Increased apoptosis in first trimester extravillous trophoblasts from pregnancies at higher risk of developing preeclampsia
Whitley, G. S., Dash, P. R., Ayling, L. J., Prefumo, F., Thilaganathan, B. and Cartwright, J. E. (2007) Increased apoptosis in first trimester extravillous trophoblasts from pregnancies at higher risk of developing preeclampsia. American Journal of Pathology, 170 (6). pp. 1903-9. ISSN 0002-9440
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To link to this article DOI: 10.2353/ajpath.2007.070006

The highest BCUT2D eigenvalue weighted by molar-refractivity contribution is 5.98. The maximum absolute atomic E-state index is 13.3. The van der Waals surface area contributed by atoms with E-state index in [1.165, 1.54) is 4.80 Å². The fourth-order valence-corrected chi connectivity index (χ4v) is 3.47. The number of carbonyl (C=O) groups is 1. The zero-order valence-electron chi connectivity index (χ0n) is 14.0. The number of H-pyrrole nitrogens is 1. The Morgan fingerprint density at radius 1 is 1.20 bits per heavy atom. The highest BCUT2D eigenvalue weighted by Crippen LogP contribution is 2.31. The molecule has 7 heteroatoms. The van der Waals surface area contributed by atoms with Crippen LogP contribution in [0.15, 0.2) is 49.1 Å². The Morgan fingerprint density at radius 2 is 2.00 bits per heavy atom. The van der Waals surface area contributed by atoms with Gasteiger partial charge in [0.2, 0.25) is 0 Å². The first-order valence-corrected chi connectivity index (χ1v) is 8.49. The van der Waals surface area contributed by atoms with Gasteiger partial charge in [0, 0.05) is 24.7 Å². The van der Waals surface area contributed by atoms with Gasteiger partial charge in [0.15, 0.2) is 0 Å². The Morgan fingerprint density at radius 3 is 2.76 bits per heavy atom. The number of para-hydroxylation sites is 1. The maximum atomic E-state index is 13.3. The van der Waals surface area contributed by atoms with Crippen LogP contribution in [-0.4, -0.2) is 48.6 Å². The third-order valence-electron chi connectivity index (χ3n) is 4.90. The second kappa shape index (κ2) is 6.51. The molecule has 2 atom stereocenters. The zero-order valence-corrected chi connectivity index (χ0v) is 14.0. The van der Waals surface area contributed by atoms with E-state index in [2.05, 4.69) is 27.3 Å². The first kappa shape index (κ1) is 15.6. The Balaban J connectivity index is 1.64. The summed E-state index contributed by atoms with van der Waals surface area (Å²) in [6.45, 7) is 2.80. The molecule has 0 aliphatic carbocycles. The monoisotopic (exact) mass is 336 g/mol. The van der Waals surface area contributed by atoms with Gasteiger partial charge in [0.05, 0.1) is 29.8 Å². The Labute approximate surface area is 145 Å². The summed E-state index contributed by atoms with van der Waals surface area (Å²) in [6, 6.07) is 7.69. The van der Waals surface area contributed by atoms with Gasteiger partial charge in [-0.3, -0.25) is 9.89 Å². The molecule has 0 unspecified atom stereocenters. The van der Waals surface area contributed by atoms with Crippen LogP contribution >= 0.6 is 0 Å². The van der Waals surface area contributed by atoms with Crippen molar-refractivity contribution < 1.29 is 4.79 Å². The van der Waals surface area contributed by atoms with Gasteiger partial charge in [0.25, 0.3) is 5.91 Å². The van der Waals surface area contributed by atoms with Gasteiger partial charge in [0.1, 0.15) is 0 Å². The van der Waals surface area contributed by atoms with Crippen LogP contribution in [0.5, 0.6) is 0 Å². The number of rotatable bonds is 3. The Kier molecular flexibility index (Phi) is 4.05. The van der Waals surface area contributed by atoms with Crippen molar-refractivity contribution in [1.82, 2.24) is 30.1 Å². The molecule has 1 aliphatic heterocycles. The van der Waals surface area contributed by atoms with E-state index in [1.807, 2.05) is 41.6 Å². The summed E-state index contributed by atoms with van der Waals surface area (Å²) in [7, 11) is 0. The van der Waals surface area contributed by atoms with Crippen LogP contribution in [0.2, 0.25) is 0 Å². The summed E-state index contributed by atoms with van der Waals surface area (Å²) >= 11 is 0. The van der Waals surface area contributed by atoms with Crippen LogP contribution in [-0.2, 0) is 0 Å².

Preeclampsia complicates 5 to 10% of pregnancies and is a leading cause of maternal and fetal mortality and morbidity. Although the cause is unknown, inadequate invasion and remodeling of maternal uterine arteries by extravillous trophoblasts (EVTs) in the first trimester is a common feature. Uterine spiral artery resistance as detected by Doppler ultrasound is commonly used in the second trimester to identify pregnancies destined to develop preeclampsia. Correlation between high uterine resistance and the failure of trophoblast invasion has been reported as early as 12 weeks. However, the reason for this failure has not been established. Understanding the processes involved would significantly improve our diagnostic potential. In this study, we correlated increased first trimester uterine artery resistance with a biological abnormality in trophoblast function. EVTs derived from high-resistance pregnancies were more sensitive to apoptotic stimuli than those from normal-resistance pregnancies. Survival of EVTs from high-resistance pregnancies could be increased by nitric oxide, whereas inhibition of nitric oxide in cells from normal-resistance pregnancies increased apoptotic sensitivity. This predates the onset of symptoms by several weeks and provides evidence for a mechanism responsible for the incomplete uterine vessel remodeling and the differences in artery resistance between preeclamptic and normal pregnancies.